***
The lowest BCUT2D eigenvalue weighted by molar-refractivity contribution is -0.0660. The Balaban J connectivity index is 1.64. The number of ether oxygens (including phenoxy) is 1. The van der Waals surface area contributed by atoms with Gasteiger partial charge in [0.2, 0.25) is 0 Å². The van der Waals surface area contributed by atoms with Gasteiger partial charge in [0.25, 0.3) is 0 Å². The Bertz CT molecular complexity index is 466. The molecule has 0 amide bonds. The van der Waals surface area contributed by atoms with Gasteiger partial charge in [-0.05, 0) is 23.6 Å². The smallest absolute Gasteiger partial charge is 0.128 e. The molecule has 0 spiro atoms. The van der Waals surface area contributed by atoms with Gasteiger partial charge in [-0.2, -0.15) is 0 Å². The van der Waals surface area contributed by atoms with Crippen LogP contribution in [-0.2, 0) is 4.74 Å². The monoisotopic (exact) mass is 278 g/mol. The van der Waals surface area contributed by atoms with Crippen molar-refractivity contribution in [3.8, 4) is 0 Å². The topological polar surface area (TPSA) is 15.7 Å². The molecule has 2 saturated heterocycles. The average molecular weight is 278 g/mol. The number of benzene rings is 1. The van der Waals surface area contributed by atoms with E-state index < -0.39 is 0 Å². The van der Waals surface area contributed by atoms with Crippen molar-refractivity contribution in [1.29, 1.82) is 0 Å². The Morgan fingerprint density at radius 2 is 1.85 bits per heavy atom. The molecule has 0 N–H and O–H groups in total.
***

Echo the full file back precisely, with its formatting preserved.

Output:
The lowest BCUT2D eigenvalue weighted by molar-refractivity contribution is -0.0660. The Balaban J connectivity index is 1.64. The number of ether oxygens (including phenoxy) is 1. The van der Waals surface area contributed by atoms with Gasteiger partial charge in [0.2, 0.25) is 0 Å². The van der Waals surface area contributed by atoms with Gasteiger partial charge in [0.25, 0.3) is 0 Å². The Bertz CT molecular complexity index is 466. The molecule has 0 amide bonds. The van der Waals surface area contributed by atoms with Gasteiger partial charge in [-0.05, 0) is 23.6 Å². The smallest absolute Gasteiger partial charge is 0.128 e. The molecule has 0 spiro atoms. The van der Waals surface area contributed by atoms with Gasteiger partial charge in [-0.2, -0.15) is 0 Å². The van der Waals surface area contributed by atoms with Crippen LogP contribution in [-0.2, 0) is 4.74 Å². The monoisotopic (exact) mass is 278 g/mol. The van der Waals surface area contributed by atoms with Crippen molar-refractivity contribution in [3.8, 4) is 0 Å². The topological polar surface area (TPSA) is 15.7 Å². The molecule has 2 saturated heterocycles. The average molecular weight is 278 g/mol. The number of benzene rings is 1. The van der Waals surface area contributed by atoms with E-state index < -0.39 is 0 Å². The van der Waals surface area contributed by atoms with Crippen molar-refractivity contribution in [1.29, 1.82) is 0 Å². The Morgan fingerprint density at radius 2 is 1.85 bits per heavy atom. The molecule has 0 N–H and O–H groups in total.